Monday, November 24, 2014

A Case of Peoples Beer for Thanksgiving

Click to enlarge image
I haven’t put up an Oshkosh beer ad in a while. Time to fix that.

This bit of hype appeared in the Oshkosh Daily Northwestern on Tuesday, November 26, 1935. Thanksgiving was two days away. In a state of high anticipation, comes this well-fed fellow with beer in hand urging Oshkoshers to, “Let the Peoples Brewing Co. play a part in making the Thanksgiving celebration a success.” I like the line below that one encouraging imbibers to “find a new thrill in drinking beer.” What’s wrong, the old thrill wasn’t good enough? Maybe I’m simple, but it still works for me.

What’s slightly odd about this ad is that the name of the beer is never mentioned. In 1935, Peoples flagship beer was named Würtzer Brew. You wouldn’t know that from reading this ad. I wonder if the folks at Peoples were already starting to feel anxious about using such an explicitly German name for their beer. By the fall of 1935, the Nazis had adopted the swastika and introduced the Nuremberg Laws limiting the civil rights of German Jews. Not the kind of thing an American brewery would want to hitch its wagon to. Of course, it would only get worse. And by 1945, Peoples had abandoned the Würtzer name altogether. From that point onward, the brewery simply referred to it as Peoples Beer.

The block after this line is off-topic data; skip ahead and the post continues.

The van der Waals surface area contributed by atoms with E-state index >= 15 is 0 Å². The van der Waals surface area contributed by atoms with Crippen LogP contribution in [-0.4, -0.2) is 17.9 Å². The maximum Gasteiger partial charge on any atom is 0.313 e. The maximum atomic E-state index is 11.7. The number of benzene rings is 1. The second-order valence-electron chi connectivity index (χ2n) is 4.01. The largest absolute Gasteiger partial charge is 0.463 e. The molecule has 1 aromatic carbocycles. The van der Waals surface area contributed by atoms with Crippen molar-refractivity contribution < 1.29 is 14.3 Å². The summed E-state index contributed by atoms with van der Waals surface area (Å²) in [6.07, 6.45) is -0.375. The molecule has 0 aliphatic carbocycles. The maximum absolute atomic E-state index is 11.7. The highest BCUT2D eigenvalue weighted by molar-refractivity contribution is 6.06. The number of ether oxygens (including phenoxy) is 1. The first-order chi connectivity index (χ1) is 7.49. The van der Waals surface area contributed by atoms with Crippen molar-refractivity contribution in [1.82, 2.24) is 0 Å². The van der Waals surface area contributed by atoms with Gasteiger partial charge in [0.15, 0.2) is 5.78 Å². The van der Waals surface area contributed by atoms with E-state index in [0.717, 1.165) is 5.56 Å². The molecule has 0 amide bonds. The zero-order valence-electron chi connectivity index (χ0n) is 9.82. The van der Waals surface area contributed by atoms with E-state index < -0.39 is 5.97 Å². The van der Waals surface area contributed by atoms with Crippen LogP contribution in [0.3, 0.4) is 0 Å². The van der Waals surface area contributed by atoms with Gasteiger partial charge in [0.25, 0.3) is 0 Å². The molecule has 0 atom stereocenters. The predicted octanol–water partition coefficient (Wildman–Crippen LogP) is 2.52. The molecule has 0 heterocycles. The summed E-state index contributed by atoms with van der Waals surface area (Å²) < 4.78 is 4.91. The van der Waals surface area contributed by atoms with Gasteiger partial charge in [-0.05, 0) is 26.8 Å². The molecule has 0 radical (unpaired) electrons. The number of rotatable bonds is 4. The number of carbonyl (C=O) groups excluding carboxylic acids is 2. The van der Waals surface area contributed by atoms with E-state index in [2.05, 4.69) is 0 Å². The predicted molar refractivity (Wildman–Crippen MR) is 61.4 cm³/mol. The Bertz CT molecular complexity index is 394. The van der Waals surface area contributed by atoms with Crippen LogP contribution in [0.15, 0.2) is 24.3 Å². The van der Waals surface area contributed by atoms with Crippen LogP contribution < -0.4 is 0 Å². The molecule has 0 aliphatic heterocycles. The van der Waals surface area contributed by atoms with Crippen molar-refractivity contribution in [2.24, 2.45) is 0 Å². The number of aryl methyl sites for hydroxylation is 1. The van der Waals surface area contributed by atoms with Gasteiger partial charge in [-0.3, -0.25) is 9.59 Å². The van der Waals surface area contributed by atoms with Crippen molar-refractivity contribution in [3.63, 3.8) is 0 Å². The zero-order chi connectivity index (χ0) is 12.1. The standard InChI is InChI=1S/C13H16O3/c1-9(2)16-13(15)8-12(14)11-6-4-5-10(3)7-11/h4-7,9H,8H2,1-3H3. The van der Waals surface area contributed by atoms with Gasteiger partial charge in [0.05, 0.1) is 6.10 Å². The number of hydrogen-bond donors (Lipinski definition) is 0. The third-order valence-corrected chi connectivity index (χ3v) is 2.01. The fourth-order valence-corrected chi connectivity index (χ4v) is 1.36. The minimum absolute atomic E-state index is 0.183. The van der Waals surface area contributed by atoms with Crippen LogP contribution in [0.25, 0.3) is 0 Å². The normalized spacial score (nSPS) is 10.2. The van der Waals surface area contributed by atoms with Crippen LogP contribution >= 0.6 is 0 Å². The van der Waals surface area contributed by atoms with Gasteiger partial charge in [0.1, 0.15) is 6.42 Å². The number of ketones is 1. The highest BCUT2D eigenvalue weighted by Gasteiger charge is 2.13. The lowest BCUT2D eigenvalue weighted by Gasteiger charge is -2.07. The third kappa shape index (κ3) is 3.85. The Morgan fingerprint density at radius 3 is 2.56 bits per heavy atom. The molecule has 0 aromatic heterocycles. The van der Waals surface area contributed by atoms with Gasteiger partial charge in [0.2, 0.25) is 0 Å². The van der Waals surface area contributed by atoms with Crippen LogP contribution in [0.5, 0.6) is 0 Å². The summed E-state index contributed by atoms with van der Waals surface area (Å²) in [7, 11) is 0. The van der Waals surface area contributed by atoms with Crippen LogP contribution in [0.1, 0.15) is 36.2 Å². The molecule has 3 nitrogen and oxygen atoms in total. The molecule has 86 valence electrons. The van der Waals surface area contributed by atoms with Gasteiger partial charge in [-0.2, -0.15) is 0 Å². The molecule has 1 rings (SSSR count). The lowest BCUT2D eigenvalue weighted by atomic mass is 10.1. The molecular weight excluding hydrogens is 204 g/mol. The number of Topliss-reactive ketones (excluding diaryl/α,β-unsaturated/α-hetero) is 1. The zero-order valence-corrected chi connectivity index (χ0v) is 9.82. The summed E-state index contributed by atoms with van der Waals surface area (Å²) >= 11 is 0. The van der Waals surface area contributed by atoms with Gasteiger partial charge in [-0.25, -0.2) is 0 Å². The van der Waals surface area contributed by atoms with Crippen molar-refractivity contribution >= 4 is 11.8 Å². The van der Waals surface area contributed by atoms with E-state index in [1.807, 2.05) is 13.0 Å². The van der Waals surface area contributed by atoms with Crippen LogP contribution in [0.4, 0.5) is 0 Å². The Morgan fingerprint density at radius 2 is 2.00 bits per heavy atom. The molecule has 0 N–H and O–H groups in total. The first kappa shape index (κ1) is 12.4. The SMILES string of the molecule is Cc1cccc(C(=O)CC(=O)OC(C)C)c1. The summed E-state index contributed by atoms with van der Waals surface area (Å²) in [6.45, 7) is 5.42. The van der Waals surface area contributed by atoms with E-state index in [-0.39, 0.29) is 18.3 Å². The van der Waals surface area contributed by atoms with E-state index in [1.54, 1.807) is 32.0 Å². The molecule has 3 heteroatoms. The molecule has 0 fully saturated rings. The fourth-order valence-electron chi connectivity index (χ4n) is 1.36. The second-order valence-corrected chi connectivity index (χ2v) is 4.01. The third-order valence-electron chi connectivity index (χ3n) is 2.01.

On a friendlier note, we see that Sitter’s Beverage Company is mentioned at the bottom of the ad. Sitter’s Beverage was located on the north side of Harney Ave. near the corner of Harney and Eveline streets. The Sitter family had been involved with the beer business in Oshkosh since the 1880s when John Sitter was the bottler of beer for Lorenz Kuenzl’s Gambrinus Brewery. Later, Sitter bottled beer for the Oshkosh Brewing Company. As the breweries gradually took all of their bottling business in-house, Sitter turned to distributing beer. Some day I’m going to have to dig deeper into the Sitter story. I’ll bet there’s some interesting stuff waiting there.

No comments:

Post a Comment